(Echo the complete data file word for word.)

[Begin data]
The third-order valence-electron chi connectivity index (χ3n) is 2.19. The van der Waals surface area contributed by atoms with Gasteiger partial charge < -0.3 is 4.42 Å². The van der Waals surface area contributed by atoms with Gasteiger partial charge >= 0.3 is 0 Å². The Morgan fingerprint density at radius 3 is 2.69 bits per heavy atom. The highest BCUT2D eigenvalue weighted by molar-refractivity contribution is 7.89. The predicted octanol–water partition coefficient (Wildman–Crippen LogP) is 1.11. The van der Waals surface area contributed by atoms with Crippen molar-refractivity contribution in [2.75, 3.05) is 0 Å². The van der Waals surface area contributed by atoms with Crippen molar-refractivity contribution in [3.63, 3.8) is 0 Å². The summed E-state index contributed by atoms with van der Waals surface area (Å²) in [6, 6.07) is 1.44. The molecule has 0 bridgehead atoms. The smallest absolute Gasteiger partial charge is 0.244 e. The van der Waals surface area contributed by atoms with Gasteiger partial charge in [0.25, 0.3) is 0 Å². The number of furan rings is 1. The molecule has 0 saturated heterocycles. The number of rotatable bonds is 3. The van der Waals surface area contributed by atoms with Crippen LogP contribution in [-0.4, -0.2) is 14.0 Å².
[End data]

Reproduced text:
The third-order valence-electron chi connectivity index (χ3n) is 2.19. The van der Waals surface area contributed by atoms with Gasteiger partial charge < -0.3 is 4.42 Å². The van der Waals surface area contributed by atoms with Gasteiger partial charge >= 0.3 is 0 Å². The Morgan fingerprint density at radius 3 is 2.69 bits per heavy atom. The highest BCUT2D eigenvalue weighted by molar-refractivity contribution is 7.89. The predicted octanol–water partition coefficient (Wildman–Crippen LogP) is 1.11. The van der Waals surface area contributed by atoms with Crippen molar-refractivity contribution in [2.75, 3.05) is 0 Å². The van der Waals surface area contributed by atoms with Crippen molar-refractivity contribution in [3.63, 3.8) is 0 Å². The summed E-state index contributed by atoms with van der Waals surface area (Å²) in [6, 6.07) is 1.44. The molecule has 0 bridgehead atoms. The smallest absolute Gasteiger partial charge is 0.244 e. The van der Waals surface area contributed by atoms with Gasteiger partial charge in [0.25, 0.3) is 0 Å². The number of furan rings is 1. The molecule has 0 saturated heterocycles. The number of rotatable bonds is 3. The van der Waals surface area contributed by atoms with Crippen LogP contribution in [-0.4, -0.2) is 14.0 Å².